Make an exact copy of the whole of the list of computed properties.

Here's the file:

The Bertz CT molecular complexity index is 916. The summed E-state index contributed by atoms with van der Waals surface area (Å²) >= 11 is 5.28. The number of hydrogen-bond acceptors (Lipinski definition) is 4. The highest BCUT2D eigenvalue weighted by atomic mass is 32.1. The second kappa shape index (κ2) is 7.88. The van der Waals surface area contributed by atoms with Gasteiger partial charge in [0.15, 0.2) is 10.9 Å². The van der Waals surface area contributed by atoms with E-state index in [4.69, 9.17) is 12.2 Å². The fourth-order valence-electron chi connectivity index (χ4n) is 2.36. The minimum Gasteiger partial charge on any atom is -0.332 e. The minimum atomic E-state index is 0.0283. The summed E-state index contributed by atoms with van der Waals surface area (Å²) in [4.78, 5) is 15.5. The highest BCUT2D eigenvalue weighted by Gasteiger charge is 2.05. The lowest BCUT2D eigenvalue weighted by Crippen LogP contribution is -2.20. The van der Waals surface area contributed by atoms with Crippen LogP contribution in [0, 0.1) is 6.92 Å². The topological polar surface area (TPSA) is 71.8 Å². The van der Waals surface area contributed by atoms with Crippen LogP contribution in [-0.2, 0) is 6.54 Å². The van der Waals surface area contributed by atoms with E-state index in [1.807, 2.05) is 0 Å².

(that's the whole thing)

The Bertz CT molecular complexity index is 916. The summed E-state index contributed by atoms with van der Waals surface area (Å²) >= 11 is 5.28. The number of hydrogen-bond acceptors (Lipinski definition) is 4. The highest BCUT2D eigenvalue weighted by atomic mass is 32.1. The second kappa shape index (κ2) is 7.88. The van der Waals surface area contributed by atoms with Gasteiger partial charge in [0.15, 0.2) is 10.9 Å². The van der Waals surface area contributed by atoms with E-state index in [4.69, 9.17) is 12.2 Å². The fourth-order valence-electron chi connectivity index (χ4n) is 2.36. The minimum Gasteiger partial charge on any atom is -0.332 e. The minimum atomic E-state index is 0.0283. The summed E-state index contributed by atoms with van der Waals surface area (Å²) in [4.78, 5) is 15.5. The highest BCUT2D eigenvalue weighted by Gasteiger charge is 2.05. The lowest BCUT2D eigenvalue weighted by Crippen LogP contribution is -2.20. The van der Waals surface area contributed by atoms with Crippen LogP contribution in [0, 0.1) is 6.92 Å². The topological polar surface area (TPSA) is 71.8 Å². The van der Waals surface area contributed by atoms with Crippen LogP contribution in [-0.2, 0) is 6.54 Å². The van der Waals surface area contributed by atoms with E-state index in [1.807, 2.05) is 0 Å².